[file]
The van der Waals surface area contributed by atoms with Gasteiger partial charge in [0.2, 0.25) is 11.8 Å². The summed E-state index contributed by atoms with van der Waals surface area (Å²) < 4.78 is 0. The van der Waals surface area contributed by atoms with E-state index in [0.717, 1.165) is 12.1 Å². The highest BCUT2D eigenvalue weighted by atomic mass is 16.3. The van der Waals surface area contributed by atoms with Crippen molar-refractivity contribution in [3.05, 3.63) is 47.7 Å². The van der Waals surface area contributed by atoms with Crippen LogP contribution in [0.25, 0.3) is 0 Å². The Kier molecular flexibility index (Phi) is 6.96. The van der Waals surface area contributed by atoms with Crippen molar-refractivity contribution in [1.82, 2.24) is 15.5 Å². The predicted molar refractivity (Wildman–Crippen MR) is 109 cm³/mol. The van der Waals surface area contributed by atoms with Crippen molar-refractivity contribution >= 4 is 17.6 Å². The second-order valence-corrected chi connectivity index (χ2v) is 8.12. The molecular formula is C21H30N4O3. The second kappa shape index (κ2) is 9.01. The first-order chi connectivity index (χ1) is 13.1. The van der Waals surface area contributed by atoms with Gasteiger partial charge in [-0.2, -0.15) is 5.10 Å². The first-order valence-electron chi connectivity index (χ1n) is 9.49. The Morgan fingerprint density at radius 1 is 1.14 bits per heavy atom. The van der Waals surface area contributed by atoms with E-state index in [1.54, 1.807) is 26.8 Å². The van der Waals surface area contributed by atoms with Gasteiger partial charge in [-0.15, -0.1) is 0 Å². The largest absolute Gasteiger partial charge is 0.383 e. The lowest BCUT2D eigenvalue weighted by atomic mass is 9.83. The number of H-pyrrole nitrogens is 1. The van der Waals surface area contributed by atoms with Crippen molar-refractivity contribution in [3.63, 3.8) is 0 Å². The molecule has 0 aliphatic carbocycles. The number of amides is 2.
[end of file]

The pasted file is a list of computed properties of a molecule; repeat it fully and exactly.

The van der Waals surface area contributed by atoms with Gasteiger partial charge in [0.2, 0.25) is 11.8 Å². The summed E-state index contributed by atoms with van der Waals surface area (Å²) < 4.78 is 0. The van der Waals surface area contributed by atoms with E-state index in [0.717, 1.165) is 12.1 Å². The highest BCUT2D eigenvalue weighted by atomic mass is 16.3. The van der Waals surface area contributed by atoms with Crippen molar-refractivity contribution in [3.05, 3.63) is 47.7 Å². The van der Waals surface area contributed by atoms with Crippen LogP contribution in [0.25, 0.3) is 0 Å². The Kier molecular flexibility index (Phi) is 6.96. The van der Waals surface area contributed by atoms with Crippen molar-refractivity contribution in [1.82, 2.24) is 15.5 Å². The predicted molar refractivity (Wildman–Crippen MR) is 109 cm³/mol. The van der Waals surface area contributed by atoms with Crippen molar-refractivity contribution >= 4 is 17.6 Å². The second-order valence-corrected chi connectivity index (χ2v) is 8.12. The molecular formula is C21H30N4O3. The second kappa shape index (κ2) is 9.01. The first-order chi connectivity index (χ1) is 13.1. The van der Waals surface area contributed by atoms with Gasteiger partial charge in [-0.2, -0.15) is 5.10 Å². The first-order valence-electron chi connectivity index (χ1n) is 9.49. The Morgan fingerprint density at radius 1 is 1.14 bits per heavy atom. The van der Waals surface area contributed by atoms with E-state index in [1.54, 1.807) is 26.8 Å². The van der Waals surface area contributed by atoms with Gasteiger partial charge in [-0.15, -0.1) is 0 Å². The largest absolute Gasteiger partial charge is 0.383 e. The lowest BCUT2D eigenvalue weighted by atomic mass is 9.83. The number of H-pyrrole nitrogens is 1. The van der Waals surface area contributed by atoms with Crippen molar-refractivity contribution in [3.63, 3.8) is 0 Å². The molecule has 0 aliphatic carbocycles. The number of amides is 2.